No, this is not a battle
(whatever some scholars would have you believe, yes, I’m looking at you, Lowenthal). It’s simply a delineation. As someone who started studying history before slipping, slowly but surely, into the heritage bracket,* I know that heritage and history have much of the same content, but totally different mindsets. Sound strange? I’ll explain.
Heritage is drawn from history. Not necessarily any particular period (although traditionally, the older something is, the rarer, and therefore, the more interesting.) What we know of the past is drawn into our heritage – physically and mentally. Museums both curate the physical relics of the past, and tell the stories of our history through its legacies.
So where is the line? Historians aim to find out about the past; what happened, when, and how. These stories are, inevitably, biased – history told not only by the victors, but by the literate, and the popular, and those who might not even have been there at the time but were passing on an interesting rumour they heard from their gran’s friend’s parrot’s cousin. Moreover, our understanding of history is subjective, drawing on our own assumptions about the capacities and roles of people in the past which we may not even know we have. (See, for example, the long line of English colonial scholars described in Harvey’s 2001 Heritage Pasts and Heritage Presents, all of whom believed that Newgrange Neolithic site could not possibly have been built by the ancestors of the ‘barbarous’ Irish without assistance from a ‘civilised’ society like the Romans; or the famous case of the archaeologists who assumed that a Viking warrior buried with honour and wealth must have been male regardless of the female characteristics of the skeleton.) And yet, despite our human fallibility, the ultimate quest of the historian is for the truth of the past.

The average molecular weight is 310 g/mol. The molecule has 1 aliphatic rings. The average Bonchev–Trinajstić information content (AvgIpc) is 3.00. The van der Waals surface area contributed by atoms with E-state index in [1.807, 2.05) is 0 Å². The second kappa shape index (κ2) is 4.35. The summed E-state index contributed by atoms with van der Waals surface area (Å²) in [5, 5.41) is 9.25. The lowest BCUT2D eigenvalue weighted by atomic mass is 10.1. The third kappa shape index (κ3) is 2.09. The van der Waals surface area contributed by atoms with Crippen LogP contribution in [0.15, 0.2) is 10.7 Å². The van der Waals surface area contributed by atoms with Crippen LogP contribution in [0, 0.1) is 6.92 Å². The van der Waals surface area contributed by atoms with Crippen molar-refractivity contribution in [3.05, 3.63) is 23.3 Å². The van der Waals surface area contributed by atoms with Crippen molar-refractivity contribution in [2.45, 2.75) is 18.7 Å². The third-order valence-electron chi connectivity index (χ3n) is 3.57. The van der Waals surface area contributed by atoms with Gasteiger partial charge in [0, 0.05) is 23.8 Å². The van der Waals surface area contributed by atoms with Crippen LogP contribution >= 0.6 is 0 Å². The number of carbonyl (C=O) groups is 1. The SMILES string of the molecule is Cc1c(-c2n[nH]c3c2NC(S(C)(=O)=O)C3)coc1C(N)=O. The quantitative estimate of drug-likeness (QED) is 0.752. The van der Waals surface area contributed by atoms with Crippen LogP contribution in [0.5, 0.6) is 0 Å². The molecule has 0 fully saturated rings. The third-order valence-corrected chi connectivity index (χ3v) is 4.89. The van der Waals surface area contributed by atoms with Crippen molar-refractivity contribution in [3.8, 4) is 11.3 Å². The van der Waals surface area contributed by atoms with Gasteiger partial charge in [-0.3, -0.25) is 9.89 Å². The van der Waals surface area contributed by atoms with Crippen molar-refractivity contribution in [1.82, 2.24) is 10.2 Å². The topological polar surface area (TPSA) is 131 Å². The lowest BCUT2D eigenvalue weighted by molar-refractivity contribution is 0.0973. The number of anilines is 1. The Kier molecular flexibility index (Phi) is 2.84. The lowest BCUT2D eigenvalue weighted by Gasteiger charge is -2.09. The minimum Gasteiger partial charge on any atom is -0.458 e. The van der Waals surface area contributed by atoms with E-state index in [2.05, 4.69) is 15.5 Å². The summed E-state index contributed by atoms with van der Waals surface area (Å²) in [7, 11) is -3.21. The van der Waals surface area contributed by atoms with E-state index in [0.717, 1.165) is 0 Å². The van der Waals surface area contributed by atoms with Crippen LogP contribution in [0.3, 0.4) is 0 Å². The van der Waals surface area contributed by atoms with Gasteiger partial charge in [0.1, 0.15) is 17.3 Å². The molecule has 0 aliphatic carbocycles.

Heritage scholars do not care, as historians do, about the truth of the past. Don’t take that the wrong way – what is important, in heritage, is how what we know of the past is told. What do we, in the present, make of the legacies of our past?
This is the crux of the dispute which sometimes flares up between historians and heritage scholars. When historians believe that history is objective, they see heritage as a corruption or ‘Disneyfication’ of the truth of the past – exploited unethically for economic purposes, or simplified to the point of misinformation to be as accessible as possible for a tourist audience.
And yet, sometimes, the most influential parts of history are not the most true. Perhaps Robin Hood and King Arthur never existed; Columbus was probably not the first European explorer to find America; Marie Antoinette was unlikely ever to have said ‘let them eat cake’. But these myths have woven themselves into narratives about power, identity, and the way we understand the world – the truth of them is less important, for many people, than the way they are used and the impact they can have. These narratives are no less real, in the sense that they influence people’s actions, than some real historical events.
Even provable historical people or events, however careful a historian may be to leave their own subjectivity out of the narrative, can be used for political, social, or economic purposes: to legitimise a political campaign; create a social group with a shared identity drawn from the past; or draw tourism and investment to an area by publicising the popular or scenic parts of its heritagescape. Through this process of use and interpretation, the past moves out of history books, and into the realm of heritage. Historians find out what happened; heritage scholars ask why we care.
*Mainly because they allow you outside the archives sometimes, and occasionally, you can even talk to people. Real alive people!